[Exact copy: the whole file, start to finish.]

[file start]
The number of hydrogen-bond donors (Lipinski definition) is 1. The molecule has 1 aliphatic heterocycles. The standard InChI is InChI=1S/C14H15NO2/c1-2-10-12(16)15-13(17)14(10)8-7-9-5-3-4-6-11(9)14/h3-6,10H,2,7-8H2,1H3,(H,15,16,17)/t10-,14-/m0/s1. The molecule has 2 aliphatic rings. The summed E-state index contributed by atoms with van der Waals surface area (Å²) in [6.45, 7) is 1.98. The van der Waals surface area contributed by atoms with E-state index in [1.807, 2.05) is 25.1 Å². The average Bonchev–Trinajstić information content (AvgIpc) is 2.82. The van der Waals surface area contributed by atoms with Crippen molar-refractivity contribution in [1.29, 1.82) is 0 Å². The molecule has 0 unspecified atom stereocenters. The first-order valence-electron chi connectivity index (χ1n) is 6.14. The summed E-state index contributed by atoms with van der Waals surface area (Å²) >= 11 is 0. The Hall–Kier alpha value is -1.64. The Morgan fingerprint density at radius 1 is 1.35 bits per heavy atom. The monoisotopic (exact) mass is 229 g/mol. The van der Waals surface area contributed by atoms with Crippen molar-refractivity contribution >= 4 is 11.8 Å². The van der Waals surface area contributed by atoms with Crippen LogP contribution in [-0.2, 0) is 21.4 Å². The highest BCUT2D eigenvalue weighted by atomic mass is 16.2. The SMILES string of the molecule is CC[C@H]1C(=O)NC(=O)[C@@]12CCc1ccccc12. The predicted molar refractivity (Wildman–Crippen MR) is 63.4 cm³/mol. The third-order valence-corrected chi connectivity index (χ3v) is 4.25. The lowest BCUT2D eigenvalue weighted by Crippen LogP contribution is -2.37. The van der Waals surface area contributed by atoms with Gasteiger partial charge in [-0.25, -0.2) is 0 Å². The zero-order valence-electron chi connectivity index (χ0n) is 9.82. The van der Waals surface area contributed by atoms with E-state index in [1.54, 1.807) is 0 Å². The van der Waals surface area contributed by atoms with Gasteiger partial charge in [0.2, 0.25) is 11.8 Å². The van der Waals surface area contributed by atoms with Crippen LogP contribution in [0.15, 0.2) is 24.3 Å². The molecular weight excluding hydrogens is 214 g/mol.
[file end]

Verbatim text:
The number of hydrogen-bond donors (Lipinski definition) is 1. The molecule has 1 aliphatic heterocycles. The standard InChI is InChI=1S/C14H15NO2/c1-2-10-12(16)15-13(17)14(10)8-7-9-5-3-4-6-11(9)14/h3-6,10H,2,7-8H2,1H3,(H,15,16,17)/t10-,14-/m0/s1. The molecule has 2 aliphatic rings. The summed E-state index contributed by atoms with van der Waals surface area (Å²) in [6.45, 7) is 1.98. The van der Waals surface area contributed by atoms with E-state index in [1.807, 2.05) is 25.1 Å². The average Bonchev–Trinajstić information content (AvgIpc) is 2.82. The van der Waals surface area contributed by atoms with Crippen molar-refractivity contribution in [1.29, 1.82) is 0 Å². The molecule has 0 unspecified atom stereocenters. The first-order valence-electron chi connectivity index (χ1n) is 6.14. The summed E-state index contributed by atoms with van der Waals surface area (Å²) >= 11 is 0. The Hall–Kier alpha value is -1.64. The Morgan fingerprint density at radius 1 is 1.35 bits per heavy atom. The monoisotopic (exact) mass is 229 g/mol. The van der Waals surface area contributed by atoms with Crippen molar-refractivity contribution >= 4 is 11.8 Å². The van der Waals surface area contributed by atoms with Crippen LogP contribution in [-0.2, 0) is 21.4 Å². The highest BCUT2D eigenvalue weighted by atomic mass is 16.2. The SMILES string of the molecule is CC[C@H]1C(=O)NC(=O)[C@@]12CCc1ccccc12. The predicted molar refractivity (Wildman–Crippen MR) is 63.4 cm³/mol. The third-order valence-corrected chi connectivity index (χ3v) is 4.25. The lowest BCUT2D eigenvalue weighted by Crippen LogP contribution is -2.37. The van der Waals surface area contributed by atoms with Gasteiger partial charge in [-0.25, -0.2) is 0 Å². The zero-order valence-electron chi connectivity index (χ0n) is 9.82. The van der Waals surface area contributed by atoms with E-state index in [1.54, 1.807) is 0 Å². The van der Waals surface area contributed by atoms with Gasteiger partial charge in [0.2, 0.25) is 11.8 Å². The van der Waals surface area contributed by atoms with Crippen LogP contribution in [0.15, 0.2) is 24.3 Å². The molecular weight excluding hydrogens is 214 g/mol.